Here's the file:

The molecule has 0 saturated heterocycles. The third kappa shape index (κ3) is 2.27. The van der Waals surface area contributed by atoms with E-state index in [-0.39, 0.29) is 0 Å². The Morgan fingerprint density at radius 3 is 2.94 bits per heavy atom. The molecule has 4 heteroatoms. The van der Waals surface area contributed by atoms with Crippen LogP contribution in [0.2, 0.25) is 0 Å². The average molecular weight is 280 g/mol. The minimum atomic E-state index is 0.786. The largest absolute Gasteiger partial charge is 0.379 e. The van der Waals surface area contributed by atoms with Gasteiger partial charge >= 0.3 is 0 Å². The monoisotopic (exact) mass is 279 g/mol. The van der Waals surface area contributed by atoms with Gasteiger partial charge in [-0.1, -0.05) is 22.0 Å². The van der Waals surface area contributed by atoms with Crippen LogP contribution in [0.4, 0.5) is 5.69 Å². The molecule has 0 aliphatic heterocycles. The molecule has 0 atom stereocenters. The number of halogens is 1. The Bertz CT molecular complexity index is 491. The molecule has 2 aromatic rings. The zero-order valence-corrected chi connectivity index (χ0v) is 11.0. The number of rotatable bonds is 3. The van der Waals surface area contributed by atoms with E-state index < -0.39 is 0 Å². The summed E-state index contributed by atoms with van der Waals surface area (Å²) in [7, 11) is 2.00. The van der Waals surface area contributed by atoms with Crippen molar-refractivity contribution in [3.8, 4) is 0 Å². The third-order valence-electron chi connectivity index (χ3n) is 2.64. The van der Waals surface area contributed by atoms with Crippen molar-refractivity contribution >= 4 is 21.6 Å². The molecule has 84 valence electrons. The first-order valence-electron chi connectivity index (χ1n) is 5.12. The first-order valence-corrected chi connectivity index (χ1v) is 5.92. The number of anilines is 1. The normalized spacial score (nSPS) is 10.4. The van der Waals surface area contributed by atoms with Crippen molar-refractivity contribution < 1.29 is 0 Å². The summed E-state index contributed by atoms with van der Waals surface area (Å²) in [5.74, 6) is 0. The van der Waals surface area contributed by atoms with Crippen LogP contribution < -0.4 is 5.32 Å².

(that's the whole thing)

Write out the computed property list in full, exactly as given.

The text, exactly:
The molecule has 0 saturated heterocycles. The third kappa shape index (κ3) is 2.27. The van der Waals surface area contributed by atoms with E-state index in [-0.39, 0.29) is 0 Å². The Morgan fingerprint density at radius 3 is 2.94 bits per heavy atom. The molecule has 4 heteroatoms. The van der Waals surface area contributed by atoms with Crippen LogP contribution in [0.2, 0.25) is 0 Å². The average molecular weight is 280 g/mol. The minimum atomic E-state index is 0.786. The largest absolute Gasteiger partial charge is 0.379 e. The van der Waals surface area contributed by atoms with Gasteiger partial charge >= 0.3 is 0 Å². The monoisotopic (exact) mass is 279 g/mol. The van der Waals surface area contributed by atoms with Gasteiger partial charge in [-0.1, -0.05) is 22.0 Å². The van der Waals surface area contributed by atoms with Crippen LogP contribution in [0.4, 0.5) is 5.69 Å². The molecule has 0 aliphatic heterocycles. The molecule has 0 atom stereocenters. The number of halogens is 1. The Bertz CT molecular complexity index is 491. The molecule has 2 aromatic rings. The zero-order valence-corrected chi connectivity index (χ0v) is 11.0. The number of rotatable bonds is 3. The van der Waals surface area contributed by atoms with E-state index < -0.39 is 0 Å². The summed E-state index contributed by atoms with van der Waals surface area (Å²) in [7, 11) is 2.00. The van der Waals surface area contributed by atoms with Crippen molar-refractivity contribution in [3.8, 4) is 0 Å². The third-order valence-electron chi connectivity index (χ3n) is 2.64. The van der Waals surface area contributed by atoms with Crippen molar-refractivity contribution >= 4 is 21.6 Å². The molecule has 84 valence electrons. The first-order valence-electron chi connectivity index (χ1n) is 5.12. The first-order valence-corrected chi connectivity index (χ1v) is 5.92. The number of anilines is 1. The normalized spacial score (nSPS) is 10.4. The van der Waals surface area contributed by atoms with Crippen molar-refractivity contribution < 1.29 is 0 Å². The summed E-state index contributed by atoms with van der Waals surface area (Å²) in [5.74, 6) is 0. The van der Waals surface area contributed by atoms with Crippen LogP contribution < -0.4 is 5.32 Å².